The Ghirardelli Chocolate Company based in San Francisco, California, was founded by and named after Italian chocolatier Domenico Ghirardelli. He was born in Rapallo, on the Italian Riviera, in the region of Liguria in 1817. His father was a spice merchant in Genoa, and Domenico in his teens apprenticed at a noted chocolatier in Genoa. At the age of 20, he moved first to Uruguay and then to Lima, Peru, where he established a confectionary and began using the name Domingo, the Spanish equivalent of his Italian name.
About 10 years later, his neighbor in Lima took about 600 pounds of Domingo’s chocolate to San Francisco and convinced Domenico to move to San Francisco in pursuit of the Gold Rush. Ghirardelli opened his first store in a mining camp to sell sweets and treats to miners. He spent time in the gold fields before deciding to open a general store in Hornitos, California where he perfected his chocolate recipes between 1856 and 1859. Although Hornitos is now a ghost town, it had gained considerable notoriety during the gold rush. The remains of Domenico’s store can still be seen in that town today.
In the meantime, Ghirardelli had established stores in San Francisco, some of which didn’t survive. In 1952 he founded and incorporated the Ghirardelli Chocolate Company at what would become known as Ghirardelli Square in the marina area of the city. (In 1965 Ghirardelli Square was declared an official city landmark.) A few years later, a worker at the factory discovered that by hanging a bag of ground cocoa beans in a warm room, the cocoa butter would drip off, leaving behind a residue that could then be converted into ground chocolate. This technique, known as the Broma process, is now the most common method used for the production of chocolate.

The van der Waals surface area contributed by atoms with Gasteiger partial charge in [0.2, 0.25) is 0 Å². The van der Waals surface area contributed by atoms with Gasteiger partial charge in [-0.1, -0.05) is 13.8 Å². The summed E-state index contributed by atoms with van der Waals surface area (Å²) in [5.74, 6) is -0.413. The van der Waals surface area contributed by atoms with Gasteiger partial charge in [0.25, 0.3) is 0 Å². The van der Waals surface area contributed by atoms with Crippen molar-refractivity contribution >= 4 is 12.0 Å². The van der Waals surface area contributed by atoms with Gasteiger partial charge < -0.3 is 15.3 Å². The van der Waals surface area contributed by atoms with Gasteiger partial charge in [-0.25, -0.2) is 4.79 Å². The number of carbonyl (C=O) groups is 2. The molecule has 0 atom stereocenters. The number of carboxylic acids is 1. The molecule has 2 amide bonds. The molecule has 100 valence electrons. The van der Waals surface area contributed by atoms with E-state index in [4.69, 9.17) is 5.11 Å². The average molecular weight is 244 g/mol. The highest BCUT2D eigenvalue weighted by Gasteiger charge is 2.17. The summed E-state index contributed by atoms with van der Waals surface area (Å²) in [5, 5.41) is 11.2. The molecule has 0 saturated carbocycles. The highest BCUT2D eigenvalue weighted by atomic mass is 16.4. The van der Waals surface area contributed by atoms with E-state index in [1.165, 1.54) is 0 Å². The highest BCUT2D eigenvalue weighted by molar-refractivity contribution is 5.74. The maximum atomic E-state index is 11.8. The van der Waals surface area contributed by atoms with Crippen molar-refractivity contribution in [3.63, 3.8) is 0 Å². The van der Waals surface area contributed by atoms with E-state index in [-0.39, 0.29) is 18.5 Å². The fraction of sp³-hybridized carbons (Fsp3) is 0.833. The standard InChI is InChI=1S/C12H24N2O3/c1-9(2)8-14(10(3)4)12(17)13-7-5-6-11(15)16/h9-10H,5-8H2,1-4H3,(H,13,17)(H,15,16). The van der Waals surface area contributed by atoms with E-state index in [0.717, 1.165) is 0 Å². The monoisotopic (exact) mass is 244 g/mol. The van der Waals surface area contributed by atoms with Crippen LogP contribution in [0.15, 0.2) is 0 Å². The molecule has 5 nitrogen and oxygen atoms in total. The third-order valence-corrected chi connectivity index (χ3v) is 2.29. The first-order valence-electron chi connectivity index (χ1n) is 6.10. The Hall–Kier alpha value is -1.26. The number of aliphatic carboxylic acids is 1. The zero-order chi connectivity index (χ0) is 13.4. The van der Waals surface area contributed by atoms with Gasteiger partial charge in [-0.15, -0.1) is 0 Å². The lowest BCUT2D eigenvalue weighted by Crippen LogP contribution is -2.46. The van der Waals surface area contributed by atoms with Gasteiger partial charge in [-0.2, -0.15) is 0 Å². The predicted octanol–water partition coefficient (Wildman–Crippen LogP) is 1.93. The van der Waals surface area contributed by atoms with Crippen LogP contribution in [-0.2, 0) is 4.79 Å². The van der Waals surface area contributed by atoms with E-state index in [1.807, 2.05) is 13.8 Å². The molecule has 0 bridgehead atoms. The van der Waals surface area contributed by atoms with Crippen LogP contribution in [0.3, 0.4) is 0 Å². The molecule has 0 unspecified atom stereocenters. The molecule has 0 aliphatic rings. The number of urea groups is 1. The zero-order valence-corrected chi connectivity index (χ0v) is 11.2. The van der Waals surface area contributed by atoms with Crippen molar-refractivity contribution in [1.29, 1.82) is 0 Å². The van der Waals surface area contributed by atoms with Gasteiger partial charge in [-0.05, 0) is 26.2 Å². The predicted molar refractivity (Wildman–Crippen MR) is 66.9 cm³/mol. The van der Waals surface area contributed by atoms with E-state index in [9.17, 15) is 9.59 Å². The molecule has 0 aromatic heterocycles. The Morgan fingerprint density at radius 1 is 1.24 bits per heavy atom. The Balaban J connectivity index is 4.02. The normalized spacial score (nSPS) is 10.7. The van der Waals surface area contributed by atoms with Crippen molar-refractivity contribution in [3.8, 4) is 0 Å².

Domenico’s company was very successful. By 1866, the company was importing 1,000 pounds of cocoa seeds a year. The company not only sold chocolate, but also coffee and spices to China, Japan, Mexico, and, of course the United States. By 1885 the company imported 450,000 of cocoa seeds annually. In 1892, Domenico retired leaving his company in the hands of his three sons. He died two years later in Rapallo, Italy.
In the twentieth century, the Ghirardelli Chocolate Company not only expanded its product line, but also was bought and sold numerous times. One of its favorite products are ice cream sundaes complete with their famous hot fudge chocolate sauce. Today it is a wholly owned subsidiary of Swiss confectioner Lindt & Sprüngli. According to the Ghirardelli website, Ghirardelli is one of the few chocolate companies in the United States that controls every aspect of its chocolate manufacturing process, rejecting up to 40% of the cocoa seeds shipped in order to select the highest quality seeds. The company roast the cocoa seeds in-house by removing the outer shell on the seed and roasting the inside of the seed. The chocolate is then ground and refined.
Domenico Ghirardelli belongs in the pantheon of Italian-Americans who created lasting businesses in the United States. Another San Franciscan, Amadeo Giannini (1870-1949) opened the Bank of Italy in 1904 to serve a growing immigrant population. In those times, banks had served only the rich. He revolutionized the banking industry; today that bank is Bank of America. See Amadeo Giannini: The Banker of the People, June 25, 2015.